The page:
and the Marsupials - A Historical and Modern Perspective
"It is not
possible that there is not in such a vast sea, some immense continent of
capable of keeping
the globe in equilibrium in its rotation, and of serving as a counterweight
to the mass of northern Asia".
des navigations aux terres australes" (1756)
Around the beginning of the Eocene Epoch, some 55 million years ago, the
land that would become Australia broke away from Antarctica. It began
drifting northward, and was completely separated from the rest of the Earth's
major land masses. Through this isolation, the marsupials that were
living there became largely free from competition with the placental mammals
which were rapidly diversifying in most other regions of the world.
Ever since Australia began its long northward journey, the marsupials have
been its dominant mammal group.
Early European cartographers (map makers) had long speculated about the
possible existence of a mysterious, unknown southern land, which they called
Australis Incognita". During the Age of Exploration, when the
first European voyagers reached the shores of the legendary continent,
they were amazed to find that the mammals living there were quite different
from any that they had seen previously. These newly discovered creatures
were marsupials. The existence of this group of mammals was known
to the Europeans long before their encounter with Australia however, as
opossums had already been found in North and South America.
James Cook's kangaroo was the first marsupial to become widely known.
Cook's own description reads:
map of Terra Australis produced in 1531 by the French mathematician and
cartographer Oronce Finé (1494-1555).
form, it is most like the Jerboa, which it also resembles in its motion,
...; but it greatly differs in size, the Jerboa not being larger than a
common rat, and this animal, when full grown, being as big
illustration by George Stubbs, which was featured in John Hawkesworth's
Account of the Voyages ... in the Southern Hemisphere" (1773).
Stubbs was commissioned by Joseph Banks (the naturalist who traveled with
Capt. James Cook on his Pacific voyage of 1768-71) to paint the portrait
using kangaroo specimens brought back from the voyage.
a sheep: ... The head, neck and shoulders are very small in proportion
to the other parts of the body; the tail is nearly as long as the body,
thick near the rump, and tapering towards the end: the fore-legs of this
individual were only eight inches long, and the hind legs two-and-twenty:
its progress is by successive leaps or hops, of a great length, in an erect
posture; the fore-legs are kept bent close to the breast, and seemed
to be of use only for digging..."
Cook also reported bats, a "kind of pole-cat", "wolves" and:
"an animal of the Opossum tribe: it was a female, and with it he' (Joseph
Banks) 'took two young ones: it was found to
remarkable animal which Mons.
de Buffon has described in his Natural History
by the name of Phalanger, but it was not the same. Mons. Buffon supposes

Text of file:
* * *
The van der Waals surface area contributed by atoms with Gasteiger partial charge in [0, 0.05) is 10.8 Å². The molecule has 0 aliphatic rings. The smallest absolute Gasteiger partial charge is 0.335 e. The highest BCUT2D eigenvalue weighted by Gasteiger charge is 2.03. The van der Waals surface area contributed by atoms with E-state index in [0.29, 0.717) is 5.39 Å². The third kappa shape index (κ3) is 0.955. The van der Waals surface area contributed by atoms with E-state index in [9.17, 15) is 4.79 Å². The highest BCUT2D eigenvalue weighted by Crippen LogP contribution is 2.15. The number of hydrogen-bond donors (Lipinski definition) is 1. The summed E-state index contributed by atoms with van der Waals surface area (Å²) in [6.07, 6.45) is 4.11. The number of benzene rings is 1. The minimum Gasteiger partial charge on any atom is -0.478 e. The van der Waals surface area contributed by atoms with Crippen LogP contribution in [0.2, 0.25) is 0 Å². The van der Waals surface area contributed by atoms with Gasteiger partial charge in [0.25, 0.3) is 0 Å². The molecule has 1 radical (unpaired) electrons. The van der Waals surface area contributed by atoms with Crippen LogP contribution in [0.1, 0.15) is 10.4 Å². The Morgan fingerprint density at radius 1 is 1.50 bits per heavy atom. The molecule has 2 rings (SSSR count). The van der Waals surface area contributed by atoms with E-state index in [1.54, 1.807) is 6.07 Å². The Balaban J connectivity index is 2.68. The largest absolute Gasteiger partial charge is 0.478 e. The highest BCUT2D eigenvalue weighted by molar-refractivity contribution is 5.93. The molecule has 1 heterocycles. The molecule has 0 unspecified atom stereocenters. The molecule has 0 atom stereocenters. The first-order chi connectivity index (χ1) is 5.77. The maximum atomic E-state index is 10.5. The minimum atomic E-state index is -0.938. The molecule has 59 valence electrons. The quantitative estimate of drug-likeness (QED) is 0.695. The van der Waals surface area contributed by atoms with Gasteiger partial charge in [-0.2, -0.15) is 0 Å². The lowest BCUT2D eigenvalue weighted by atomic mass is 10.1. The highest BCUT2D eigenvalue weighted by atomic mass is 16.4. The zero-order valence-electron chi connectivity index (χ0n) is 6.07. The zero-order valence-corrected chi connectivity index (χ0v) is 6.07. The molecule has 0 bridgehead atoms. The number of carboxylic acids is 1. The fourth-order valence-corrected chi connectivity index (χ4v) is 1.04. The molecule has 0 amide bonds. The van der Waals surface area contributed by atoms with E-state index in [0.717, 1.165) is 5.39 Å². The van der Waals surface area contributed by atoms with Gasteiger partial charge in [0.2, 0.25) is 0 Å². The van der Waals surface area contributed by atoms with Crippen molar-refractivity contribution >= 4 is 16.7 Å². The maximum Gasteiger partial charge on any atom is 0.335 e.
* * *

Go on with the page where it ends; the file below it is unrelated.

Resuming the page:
this tribe to be peculiar to America, but in this he is certainly mistaken."
Through such records, we can see that although the marsupials were not
officially classified by zoologists as a unique group separate from the
placental mammals until the nineteenth century, the similarities between
the American and Australian marsupials were already starting to be noticed
before the end of the 1700s.
Being an enormous island surrounded by deep water, Australia has been isolated
from the rest of the world's faunal realms for many millions of years.
Thus, mammalian exchanges to and from other land masses (other than by
flying or swimming species of placentals) have been quite rare, except
within comparatively recent times with the assistance of man.
The discovery of the mammals of Australia had a strong impact on scientific
ideas about the magnitude of the animal kingdom. Back in Europe,
explorers' reports of the new animals were at first ridiculed by a number
platypus (Ornithorhynchus anatinus), one of only three species of
living monotreme mammals.
|zoologists of the
time. Preserved specimens of creatures as bizarre as the platypus
(Ornithorhynchus anatinus), which seemed to be a taxidermist's handiwork
of piecing together parts of completely
grey kangaroos (Macropus giganteus).
animals, were often thought of as hoaxes until scientific examination proved
To begin forming an understanding of Australia's mammalian fauna, let us
first consider the taxonomic relationships of the groups which exist there.
All living species of mammals are classified into three main sub-divisions;
the placentals, marsupials, and monotremes.
The main characteristic of the placentals is that the young are retained
in the uterus, where they are nourished for an extended length of time
by a placenta. Placentals do not have a marsupium (pouch).
The young are fed with milk, as in the other mammal groups. Placentals
also possess certain structural
|features of the
skull which are unique. This group is worldwide in distribution and
is the division to which the vast majority of living mammal orders belong
(e.g. carnivores, cetaceans, artiodactyls, bats, rodents, primates, etc.).